Crumbling emergency spillway on Oroville Dam could unleash floodwaters onto rural communities along the Feather River
The Oroville dam is nearly full following winter storms that brought relief to the drought-hit state after four years. Credit: David Valenzuela / Flicker
With the possibility of Oroville Dam spillway collapsing cannot be ruled out yet, evacuation orders for nearly 200,000 people living below the tallest dam in the United States were not removed till early Monday.
The residents in north California were abruptly told to flee on Sunday as authorities feared that a crumbling emergency spillway on Oroville Dam could unleash floodwaters onto rural communities along the Feather River.
At 3 PM local time on Sunday (February 12), the state Department of Water Resources said that a hole, which had developed in the emergency spillway, has been spreading upward toward the structure. It also tweeted that the dam was "predicted to fail within the next hour."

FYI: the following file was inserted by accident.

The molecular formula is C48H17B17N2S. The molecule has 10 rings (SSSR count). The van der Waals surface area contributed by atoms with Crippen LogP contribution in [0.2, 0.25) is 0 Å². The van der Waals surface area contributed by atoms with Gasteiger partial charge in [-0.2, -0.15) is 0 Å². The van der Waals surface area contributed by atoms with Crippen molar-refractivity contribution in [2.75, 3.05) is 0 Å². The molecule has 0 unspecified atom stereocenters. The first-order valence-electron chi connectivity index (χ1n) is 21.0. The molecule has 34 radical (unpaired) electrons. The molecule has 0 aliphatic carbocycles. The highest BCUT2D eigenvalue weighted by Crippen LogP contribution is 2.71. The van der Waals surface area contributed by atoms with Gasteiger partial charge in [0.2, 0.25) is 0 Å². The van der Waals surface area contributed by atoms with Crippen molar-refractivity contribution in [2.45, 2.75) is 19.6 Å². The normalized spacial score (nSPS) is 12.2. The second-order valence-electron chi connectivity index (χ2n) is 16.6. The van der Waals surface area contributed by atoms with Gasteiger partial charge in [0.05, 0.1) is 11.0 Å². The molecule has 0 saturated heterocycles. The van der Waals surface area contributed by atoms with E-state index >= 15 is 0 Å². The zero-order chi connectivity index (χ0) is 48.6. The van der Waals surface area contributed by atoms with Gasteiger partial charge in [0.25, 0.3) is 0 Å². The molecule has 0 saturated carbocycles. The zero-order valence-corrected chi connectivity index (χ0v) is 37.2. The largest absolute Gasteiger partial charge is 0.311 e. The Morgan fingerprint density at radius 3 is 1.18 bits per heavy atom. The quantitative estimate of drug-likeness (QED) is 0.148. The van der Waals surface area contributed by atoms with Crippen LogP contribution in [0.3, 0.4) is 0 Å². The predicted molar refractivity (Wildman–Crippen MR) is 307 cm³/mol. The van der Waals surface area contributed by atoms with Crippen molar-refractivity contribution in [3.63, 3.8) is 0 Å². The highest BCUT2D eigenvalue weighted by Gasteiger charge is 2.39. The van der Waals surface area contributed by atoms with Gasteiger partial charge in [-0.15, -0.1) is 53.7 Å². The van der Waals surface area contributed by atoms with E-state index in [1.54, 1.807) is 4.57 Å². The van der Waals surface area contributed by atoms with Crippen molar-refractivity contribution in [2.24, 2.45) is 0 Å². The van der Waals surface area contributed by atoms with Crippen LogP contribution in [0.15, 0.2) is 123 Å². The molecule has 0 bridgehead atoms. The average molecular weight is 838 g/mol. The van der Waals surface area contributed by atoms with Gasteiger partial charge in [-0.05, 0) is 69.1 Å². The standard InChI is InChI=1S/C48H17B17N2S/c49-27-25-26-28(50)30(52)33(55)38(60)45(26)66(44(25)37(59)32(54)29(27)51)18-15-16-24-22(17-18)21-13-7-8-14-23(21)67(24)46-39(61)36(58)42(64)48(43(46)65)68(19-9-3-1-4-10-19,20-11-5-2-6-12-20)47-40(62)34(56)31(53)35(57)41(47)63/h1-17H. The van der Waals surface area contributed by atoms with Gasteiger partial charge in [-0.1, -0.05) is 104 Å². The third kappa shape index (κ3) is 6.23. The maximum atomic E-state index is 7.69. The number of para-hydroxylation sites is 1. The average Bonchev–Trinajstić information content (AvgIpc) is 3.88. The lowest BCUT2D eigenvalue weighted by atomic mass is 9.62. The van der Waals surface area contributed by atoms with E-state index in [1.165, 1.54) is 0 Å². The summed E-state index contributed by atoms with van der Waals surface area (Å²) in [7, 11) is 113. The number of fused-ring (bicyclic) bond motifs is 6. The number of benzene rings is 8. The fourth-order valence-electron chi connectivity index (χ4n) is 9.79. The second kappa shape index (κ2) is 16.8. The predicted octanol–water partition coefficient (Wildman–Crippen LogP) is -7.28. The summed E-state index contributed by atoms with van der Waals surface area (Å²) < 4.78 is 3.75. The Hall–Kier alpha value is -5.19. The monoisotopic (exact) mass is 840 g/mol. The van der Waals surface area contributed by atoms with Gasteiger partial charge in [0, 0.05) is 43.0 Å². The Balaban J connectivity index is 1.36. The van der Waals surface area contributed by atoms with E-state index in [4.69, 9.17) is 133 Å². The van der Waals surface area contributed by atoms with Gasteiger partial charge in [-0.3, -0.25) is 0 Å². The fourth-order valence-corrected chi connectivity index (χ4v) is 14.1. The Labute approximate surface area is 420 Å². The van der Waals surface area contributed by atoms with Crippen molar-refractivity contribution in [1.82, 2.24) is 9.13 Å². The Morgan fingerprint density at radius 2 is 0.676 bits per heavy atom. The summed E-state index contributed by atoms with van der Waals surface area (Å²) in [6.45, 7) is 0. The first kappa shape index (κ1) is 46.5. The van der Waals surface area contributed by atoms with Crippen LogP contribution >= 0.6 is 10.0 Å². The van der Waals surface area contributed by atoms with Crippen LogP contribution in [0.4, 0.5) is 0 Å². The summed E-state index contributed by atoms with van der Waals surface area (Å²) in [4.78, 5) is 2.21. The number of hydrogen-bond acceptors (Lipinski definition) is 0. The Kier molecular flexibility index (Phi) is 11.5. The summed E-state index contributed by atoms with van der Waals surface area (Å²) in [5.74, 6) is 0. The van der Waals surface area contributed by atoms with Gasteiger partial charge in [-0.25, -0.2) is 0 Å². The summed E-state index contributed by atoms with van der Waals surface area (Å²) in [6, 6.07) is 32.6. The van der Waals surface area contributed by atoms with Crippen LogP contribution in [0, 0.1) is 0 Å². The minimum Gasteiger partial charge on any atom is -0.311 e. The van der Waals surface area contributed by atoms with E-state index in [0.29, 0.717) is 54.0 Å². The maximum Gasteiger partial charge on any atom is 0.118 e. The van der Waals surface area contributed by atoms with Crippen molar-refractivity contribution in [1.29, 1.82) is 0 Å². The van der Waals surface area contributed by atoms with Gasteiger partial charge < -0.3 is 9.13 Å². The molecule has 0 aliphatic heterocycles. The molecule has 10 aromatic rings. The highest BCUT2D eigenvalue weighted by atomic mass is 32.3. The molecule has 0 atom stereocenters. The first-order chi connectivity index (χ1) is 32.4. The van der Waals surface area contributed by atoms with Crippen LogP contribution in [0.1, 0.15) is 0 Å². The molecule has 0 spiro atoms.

Calling the evacuation order “a tough call to make", acting Water Resources director Bill Croyle said, "Once you have damage to a structure like that it's catastrophic." However, he assured that "the integrity of the dam is not impacted".
According to Korey Honea, Butte County Sheriff, experts had told her that the hole in the spillway could compromise the structure. Officials feared that the damaged spillway could unleash a 30-foot wall of water on Oroville, north of Sacramento—the state capital.
Locals were urged to travel only to the east, south or west and not to travel north toward Oroville.
The state water resources department has plans of using helicopters to drop rocks and fill a huge gouge. The release of 100,000 cubic feet of water per second from the main spillway has helped reducing the lake level.
Evacuation centres were set up at fairgrounds in Chico, about 32km northwest of Oroville, but major highways leading south out of the area were jammed as residents fled the flood zone and hotels quickly filled up.
Water level in Oroville dam
The Oroville dam is nearly full following winter storms that brought relief to the drought-hit state after four years. As on Friday (February 10), water levels were less than 7 feet (2 metres) from the top of the dam. If the emergency spillway structure—a concrete lip on the north side of the dam—get a dent by the enlarging chasm, it could collapse and the water behind that barrier would come down the hill uncontrollably, setting the stage for massive flooding into Oroville and communities farther south.
This 230-metre-high (770 feet) structure, built between 1962 and 1968, exceeding the Hoover Dam by more than 12 metres (40 feet).
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